Ray Ozzie gave me hope for Microsoft. When he joined the software behemoth after it bought his collaboration-software company, Groove Networks, he brought qualities to the executive suite that Microsoft sorely needed. The most notable was an appreciation that the software world was moving toward models of cooperation with others as much as plotting their ruination. He was considered a potential, even likely, successor to Steve Ballmer, the only other CEO Microsoft has had besides Bill Gates.
Ozzie was the company's Chief Software Architect, a position held previously by Bill Gates after he stepped down as CEO. It was an ideal fit: Ozzie's technical talent and vision for what we could do with technology were extraordinary. At Microsoft he headed up an effort to move the company toward the era when software was more online than not, a sea change for a company that had for its entire existence been all about what amounted to packaged goods.
I've been an Ozzie fan for years. To journalists who covered his doings, he was patient in helping us understand what he was doing. Just what that was could be hard to grasp, given how far ahead of his time he proved to be on project after project at several companies including Groove and, before that, Lotus Notes.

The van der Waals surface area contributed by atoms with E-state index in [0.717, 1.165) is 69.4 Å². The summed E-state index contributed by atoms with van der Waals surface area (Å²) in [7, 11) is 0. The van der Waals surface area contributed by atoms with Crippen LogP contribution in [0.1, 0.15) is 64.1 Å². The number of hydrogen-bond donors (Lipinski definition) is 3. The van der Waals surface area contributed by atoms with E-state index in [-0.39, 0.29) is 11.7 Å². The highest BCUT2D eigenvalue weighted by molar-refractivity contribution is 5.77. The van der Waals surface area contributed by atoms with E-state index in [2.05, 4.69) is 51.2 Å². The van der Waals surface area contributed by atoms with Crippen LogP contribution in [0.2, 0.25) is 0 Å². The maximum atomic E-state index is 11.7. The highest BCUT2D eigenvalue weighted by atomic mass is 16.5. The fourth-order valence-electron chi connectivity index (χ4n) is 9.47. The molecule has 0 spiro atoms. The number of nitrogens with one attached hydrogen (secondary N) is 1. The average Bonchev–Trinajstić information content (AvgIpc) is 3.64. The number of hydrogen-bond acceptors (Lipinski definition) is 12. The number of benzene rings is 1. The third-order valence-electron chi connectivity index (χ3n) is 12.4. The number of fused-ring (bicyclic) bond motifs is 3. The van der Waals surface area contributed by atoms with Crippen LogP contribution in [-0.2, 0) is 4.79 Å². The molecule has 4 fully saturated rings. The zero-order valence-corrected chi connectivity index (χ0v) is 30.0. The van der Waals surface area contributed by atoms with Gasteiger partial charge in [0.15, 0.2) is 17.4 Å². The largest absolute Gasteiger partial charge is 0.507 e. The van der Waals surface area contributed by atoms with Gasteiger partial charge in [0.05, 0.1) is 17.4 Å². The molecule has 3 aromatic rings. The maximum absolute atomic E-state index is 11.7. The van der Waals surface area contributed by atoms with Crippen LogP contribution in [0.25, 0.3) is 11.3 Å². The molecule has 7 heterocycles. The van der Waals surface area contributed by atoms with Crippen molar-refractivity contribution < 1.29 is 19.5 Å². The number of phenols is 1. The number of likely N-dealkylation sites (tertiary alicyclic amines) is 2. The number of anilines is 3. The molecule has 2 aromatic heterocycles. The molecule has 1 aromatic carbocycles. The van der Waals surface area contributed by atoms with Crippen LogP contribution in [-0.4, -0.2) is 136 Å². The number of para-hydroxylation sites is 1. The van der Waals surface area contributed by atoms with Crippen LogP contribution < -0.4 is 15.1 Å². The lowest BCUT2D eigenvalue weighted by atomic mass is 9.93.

For all his qualities, Ozzie didn't push Microsoft fast enough toward the future, or else his pushing was resisted. Microsoft dallied way too long to get into the "cloud" where software becomes as much as service as a product you buy. The competition -- Google, Amazon and others -- is more entrenched now, and for all the formidable technical talent at Microsoft, the company hasn't caught up in key areas. Keep in mind, however, that Microsoft's bread and butter (and gold and diamonds) remains in the licensed-software market, where it's still an absolutely huge and immensely profitable enterprise.
It'll be fascinating to see what Ozzie does next. I find myself hoping he'll try something in the social-entrepreneurship arena. Certainly he can live with a lower paycheck than most of us.
As for Microsoft, which keeps losing (or expelling) top executives, the questions grow more urgent. Ballmer has been a better CEO than his critics say, but if the board isn't pushing him to line up a solid successor, and soon, the directors are falling down on the job.